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Global Canopy calls on UK government to strengthen proposed deforestation law

News: Global Canopy urges the UK government to extend due diligence requirements to include legal deforestation

Global Canopy has urged the UK government to go beyond illegality in its proposed legislation on due diligence to address the UK’s deforestation footprint overseas.

Our call, submitted in response to a consultation by the government, followed a letter from 21 companies including McDonald’s, Marks & Spencer, and Mondelez, urging ministers to introduce “a cost-effective framework for halting all forms of deforestation”.  

The government’s proposed law would require companies to carry out due diligence to ensure there is no illegal deforestation in their supply chains. But it would do nothing to stop companies importing goods from areas where weak legislation means that forests are being legally cleared.

 

Lowering the bar

The government has said it wants to introduce a level playing field for business. But its proposal would actually have the effect of lowering the bar, given that Forest 500 data shows that 81% of the biggest UK companies in forest-risk supply chains already have policies in place that aim to remove deforestation from their supply chains.

While illegal deforestation is a problem, limiting due diligence to just illegal deforestation leaves critical forests and vegetation at risk. A review of forest laws in Brazil by IUCN concluded that prohibiting only illegal deforestation would mean that 88 million hectares of forest could still be legally deforested.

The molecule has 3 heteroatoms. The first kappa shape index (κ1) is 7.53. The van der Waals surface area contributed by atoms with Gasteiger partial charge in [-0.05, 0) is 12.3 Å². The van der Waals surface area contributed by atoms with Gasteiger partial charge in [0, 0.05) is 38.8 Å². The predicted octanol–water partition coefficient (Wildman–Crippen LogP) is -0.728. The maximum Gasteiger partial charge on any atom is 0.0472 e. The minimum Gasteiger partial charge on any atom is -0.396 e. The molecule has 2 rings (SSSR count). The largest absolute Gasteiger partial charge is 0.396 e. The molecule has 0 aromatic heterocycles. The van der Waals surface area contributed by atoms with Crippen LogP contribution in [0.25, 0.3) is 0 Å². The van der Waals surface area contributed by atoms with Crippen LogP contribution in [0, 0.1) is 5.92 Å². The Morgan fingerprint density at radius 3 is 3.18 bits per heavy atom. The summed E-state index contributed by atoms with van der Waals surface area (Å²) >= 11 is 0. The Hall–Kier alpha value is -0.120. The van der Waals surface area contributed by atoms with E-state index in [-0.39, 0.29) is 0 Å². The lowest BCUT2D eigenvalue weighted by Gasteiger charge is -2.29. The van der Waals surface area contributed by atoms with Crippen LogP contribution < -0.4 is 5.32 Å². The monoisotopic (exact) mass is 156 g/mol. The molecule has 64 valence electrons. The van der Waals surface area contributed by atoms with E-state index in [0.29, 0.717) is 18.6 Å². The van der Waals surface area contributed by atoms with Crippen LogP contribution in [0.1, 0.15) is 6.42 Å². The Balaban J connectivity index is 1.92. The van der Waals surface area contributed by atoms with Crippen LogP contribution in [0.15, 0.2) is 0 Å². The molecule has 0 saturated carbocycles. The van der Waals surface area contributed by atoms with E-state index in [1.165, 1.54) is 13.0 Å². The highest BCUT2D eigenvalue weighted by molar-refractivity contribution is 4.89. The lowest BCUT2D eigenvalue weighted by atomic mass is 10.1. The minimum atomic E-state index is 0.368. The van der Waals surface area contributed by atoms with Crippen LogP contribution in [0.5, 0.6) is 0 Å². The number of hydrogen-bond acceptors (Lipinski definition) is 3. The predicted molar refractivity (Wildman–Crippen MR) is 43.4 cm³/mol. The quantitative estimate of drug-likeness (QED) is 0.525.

Creating a level-playing field should mean ensuring the poorest performers – who currently face no requirements to address deforestation – have to meet the same standards as companies trying to drive change.

Helen Bellfield, Global Canopy’s policy director, commented:

If the government is serious about addressing the UK’s overseas forest footprint, it must ensure that companies address all the risks of deforestation in their supply chains.”

A requirement to only eliminate illegal deforestation is also vulnerable to change in forest protection laws in producer countries – with governments potentially legalising deforestation to ensure market access.

 

Keeping within the realms of the possible

Global Canopy has also raised a concern that companies are not necessarily able to identify when deforestation in their supply chains has been carried out illegally.

While companies can identify where commodities have been produced, and whether there are deforestation risks, identifying whether the deforestation is legal requires access to information that is rarely available.

This could result in companies buying from markets recognised as free from deforestation risk, for example buying soy from the United States. While this may guarantee the UK’s supply chain, it can lead to higher levels of environmental and social damage as responsible businesses leave sensitive areas and less scrupulous companies move in.

Global Canopy believes companies should be required to address all of the deforestation risks in their supply chains – and that the new legislation should also apply to financial institutions. 

Our full response to the UK consultation on due diligence is available here.

 

Photo: Pexels